Recommended books: Summer 2017

Reading time: About 4 minutes

Looking for some recommended books in time for summer reading? Here’s my semi-annual roundup of books I’ve read this year.  

I aim to read 52 books every 12 months and my habit is to post a complete list of the names of them for you, in June and December. Here is a description of the 27 books I’ve enjoyed so far this year. Yes, I really do read more than a book a week! I give you this list close to the summer solstice, to help you with plans for your own summer reading. 

Please note I don’t generally read mystery/thrillers, sci-fi or fantasy. I pass no judgment on those who do; my tastes don’t usually run in those directions.  

FICTION (in order of preference)

  1. Kauffman, Rebecca. (Pictured above.) Another Place You’ve Never Been. The best fiction I’ve read this year is presented as a series of interconnected short stories about a couple of cousins throughout their lives. The author reminded me a little of Alice Munro with her focus on straightforward language and fully formed characters.
  2. Oates, Joyce Carol. A Book of American Martyrs. The story of an abortion doctor who is killed by a religious right-to-life advocate, the book may be offensive to some (on either side of the abortion divide) but I found it to be deeply fascinating. Neither side is spared in this thoughtful, nuanced account. Warning: the book is very long.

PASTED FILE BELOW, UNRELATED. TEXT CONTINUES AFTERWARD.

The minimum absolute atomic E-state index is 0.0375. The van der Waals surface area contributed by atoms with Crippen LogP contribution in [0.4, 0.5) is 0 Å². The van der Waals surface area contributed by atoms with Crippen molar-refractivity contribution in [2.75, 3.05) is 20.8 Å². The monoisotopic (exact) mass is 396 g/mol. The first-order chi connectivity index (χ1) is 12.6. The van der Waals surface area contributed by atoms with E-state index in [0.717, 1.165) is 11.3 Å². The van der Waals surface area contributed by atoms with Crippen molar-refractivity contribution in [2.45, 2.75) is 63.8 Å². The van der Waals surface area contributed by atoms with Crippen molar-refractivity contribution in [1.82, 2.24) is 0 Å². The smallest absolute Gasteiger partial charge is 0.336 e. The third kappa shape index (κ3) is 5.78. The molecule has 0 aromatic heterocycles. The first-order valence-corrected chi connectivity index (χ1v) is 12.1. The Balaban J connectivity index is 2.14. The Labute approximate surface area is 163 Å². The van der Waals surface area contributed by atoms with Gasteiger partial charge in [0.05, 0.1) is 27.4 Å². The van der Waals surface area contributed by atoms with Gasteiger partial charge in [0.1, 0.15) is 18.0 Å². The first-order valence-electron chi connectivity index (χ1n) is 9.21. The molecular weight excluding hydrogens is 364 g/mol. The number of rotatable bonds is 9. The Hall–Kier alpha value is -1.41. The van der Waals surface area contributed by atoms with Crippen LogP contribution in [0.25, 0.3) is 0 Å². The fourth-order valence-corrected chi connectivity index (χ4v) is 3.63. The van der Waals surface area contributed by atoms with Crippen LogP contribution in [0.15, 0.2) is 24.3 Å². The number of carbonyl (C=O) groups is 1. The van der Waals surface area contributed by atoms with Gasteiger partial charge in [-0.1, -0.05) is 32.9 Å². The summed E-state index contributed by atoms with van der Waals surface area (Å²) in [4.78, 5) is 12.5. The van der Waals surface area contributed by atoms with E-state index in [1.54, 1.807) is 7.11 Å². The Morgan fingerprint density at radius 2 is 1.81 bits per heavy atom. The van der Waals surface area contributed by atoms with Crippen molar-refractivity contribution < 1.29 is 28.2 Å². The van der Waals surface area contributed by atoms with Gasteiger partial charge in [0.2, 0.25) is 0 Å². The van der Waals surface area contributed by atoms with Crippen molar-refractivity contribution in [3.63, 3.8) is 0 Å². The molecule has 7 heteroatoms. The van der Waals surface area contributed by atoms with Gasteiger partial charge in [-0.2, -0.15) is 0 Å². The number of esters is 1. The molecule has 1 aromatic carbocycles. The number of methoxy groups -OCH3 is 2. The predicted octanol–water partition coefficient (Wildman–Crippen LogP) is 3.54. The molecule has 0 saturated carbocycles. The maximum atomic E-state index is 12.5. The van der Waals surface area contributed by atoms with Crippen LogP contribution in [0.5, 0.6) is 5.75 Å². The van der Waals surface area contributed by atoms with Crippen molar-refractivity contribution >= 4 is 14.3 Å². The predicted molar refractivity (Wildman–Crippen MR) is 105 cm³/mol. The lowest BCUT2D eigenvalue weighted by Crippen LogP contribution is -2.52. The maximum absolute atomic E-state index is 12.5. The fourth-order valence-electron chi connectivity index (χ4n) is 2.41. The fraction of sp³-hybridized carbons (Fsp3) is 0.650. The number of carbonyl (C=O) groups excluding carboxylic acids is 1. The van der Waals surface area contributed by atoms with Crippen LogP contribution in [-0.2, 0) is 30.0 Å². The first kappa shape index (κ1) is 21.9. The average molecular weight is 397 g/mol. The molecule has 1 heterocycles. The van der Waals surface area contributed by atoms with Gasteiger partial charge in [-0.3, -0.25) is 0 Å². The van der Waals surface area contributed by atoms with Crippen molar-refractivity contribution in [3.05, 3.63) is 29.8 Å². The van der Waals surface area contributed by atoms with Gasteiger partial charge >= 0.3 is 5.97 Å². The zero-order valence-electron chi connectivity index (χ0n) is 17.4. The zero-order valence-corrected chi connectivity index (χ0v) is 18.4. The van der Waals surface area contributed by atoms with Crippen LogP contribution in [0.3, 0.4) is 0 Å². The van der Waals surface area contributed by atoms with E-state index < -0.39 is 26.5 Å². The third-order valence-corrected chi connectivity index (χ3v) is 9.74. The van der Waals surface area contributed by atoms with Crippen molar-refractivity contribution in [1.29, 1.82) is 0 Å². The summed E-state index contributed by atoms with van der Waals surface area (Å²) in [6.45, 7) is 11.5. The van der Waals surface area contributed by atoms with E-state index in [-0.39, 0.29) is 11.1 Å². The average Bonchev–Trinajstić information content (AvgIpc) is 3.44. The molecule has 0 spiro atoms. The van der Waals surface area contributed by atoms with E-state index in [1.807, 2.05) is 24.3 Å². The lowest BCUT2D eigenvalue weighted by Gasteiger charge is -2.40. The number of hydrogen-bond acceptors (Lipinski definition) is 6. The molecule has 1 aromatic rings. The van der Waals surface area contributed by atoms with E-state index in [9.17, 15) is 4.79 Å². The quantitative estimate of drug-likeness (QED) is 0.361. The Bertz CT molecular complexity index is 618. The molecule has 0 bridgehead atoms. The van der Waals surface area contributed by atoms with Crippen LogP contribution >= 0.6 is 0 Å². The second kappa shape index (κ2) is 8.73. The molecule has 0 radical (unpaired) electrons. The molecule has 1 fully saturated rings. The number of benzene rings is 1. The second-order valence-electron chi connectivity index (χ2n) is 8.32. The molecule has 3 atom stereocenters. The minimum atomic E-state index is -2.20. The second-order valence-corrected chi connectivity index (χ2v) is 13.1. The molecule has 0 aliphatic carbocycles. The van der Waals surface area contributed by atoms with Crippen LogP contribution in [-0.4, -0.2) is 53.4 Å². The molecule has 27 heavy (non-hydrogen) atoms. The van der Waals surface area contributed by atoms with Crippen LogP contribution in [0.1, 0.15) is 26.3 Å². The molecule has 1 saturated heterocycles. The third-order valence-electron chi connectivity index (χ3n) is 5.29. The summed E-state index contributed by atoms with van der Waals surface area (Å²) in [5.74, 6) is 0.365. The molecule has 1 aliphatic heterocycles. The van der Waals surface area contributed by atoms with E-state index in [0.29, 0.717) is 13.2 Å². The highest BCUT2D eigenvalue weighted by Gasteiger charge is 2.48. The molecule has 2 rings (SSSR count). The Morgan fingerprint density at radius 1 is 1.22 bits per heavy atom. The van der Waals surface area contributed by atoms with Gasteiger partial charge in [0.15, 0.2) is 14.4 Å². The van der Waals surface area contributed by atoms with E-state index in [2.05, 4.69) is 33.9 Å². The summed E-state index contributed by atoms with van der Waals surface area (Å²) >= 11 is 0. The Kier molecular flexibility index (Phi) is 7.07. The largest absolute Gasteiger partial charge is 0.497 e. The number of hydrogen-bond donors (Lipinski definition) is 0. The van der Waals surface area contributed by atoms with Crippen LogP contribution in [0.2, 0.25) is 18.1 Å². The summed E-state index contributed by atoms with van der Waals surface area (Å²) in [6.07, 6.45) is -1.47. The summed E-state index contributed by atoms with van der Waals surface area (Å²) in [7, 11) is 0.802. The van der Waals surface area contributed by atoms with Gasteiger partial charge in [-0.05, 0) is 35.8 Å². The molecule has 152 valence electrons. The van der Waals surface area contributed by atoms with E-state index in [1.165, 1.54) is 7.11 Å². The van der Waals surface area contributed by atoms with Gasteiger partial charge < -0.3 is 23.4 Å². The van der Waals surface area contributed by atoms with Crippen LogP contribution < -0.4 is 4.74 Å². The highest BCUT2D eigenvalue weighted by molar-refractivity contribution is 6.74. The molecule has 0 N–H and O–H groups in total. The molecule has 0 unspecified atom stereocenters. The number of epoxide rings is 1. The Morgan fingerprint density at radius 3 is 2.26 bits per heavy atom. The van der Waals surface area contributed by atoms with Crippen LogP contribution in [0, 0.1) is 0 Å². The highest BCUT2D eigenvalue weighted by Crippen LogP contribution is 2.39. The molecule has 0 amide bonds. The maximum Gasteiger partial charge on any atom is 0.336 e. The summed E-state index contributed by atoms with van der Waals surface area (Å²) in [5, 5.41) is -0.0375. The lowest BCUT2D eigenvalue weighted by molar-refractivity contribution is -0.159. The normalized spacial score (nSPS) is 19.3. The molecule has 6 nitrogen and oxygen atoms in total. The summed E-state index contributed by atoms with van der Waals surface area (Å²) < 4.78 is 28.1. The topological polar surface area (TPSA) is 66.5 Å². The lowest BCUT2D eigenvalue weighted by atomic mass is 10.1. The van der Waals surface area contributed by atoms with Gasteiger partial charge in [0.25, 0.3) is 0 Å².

3. Lawson, Mary. Road Ends. It took me awhile to get into this story about life in a large, troubled family in Northern Ontario but once I was absorbed I couldn’t let go. It was so riveting I read it in a single day, beside a pool with a drink in hand.
  4. Tremain, Rose. The Gustav Sonata. Well-written piece of historical fiction set in Switzerland, largely during the Second World War (the end wraps up in more contemporary times). The novel tells the story of a young boy’s efforts to deal with his cold and distant mother who has been emotionally paralyzed her husband’s efforts to assist the Jews.
  5. Ohlin, Alix. Inside. I picked up this novel from a shelf in a condo while we were on vacation. Initially, I feared it was chick lit but, in the end, was surprised and delighted to discover the insight and fine writing concealed in this story of four complex characters in present day Montreal.
  6. Gowdy, Barbara. Little Sister. Literary fiction about a woman who inhabits the body of a stranger as she tries to come to terms with the death of her sister, for which she has always felt responsible.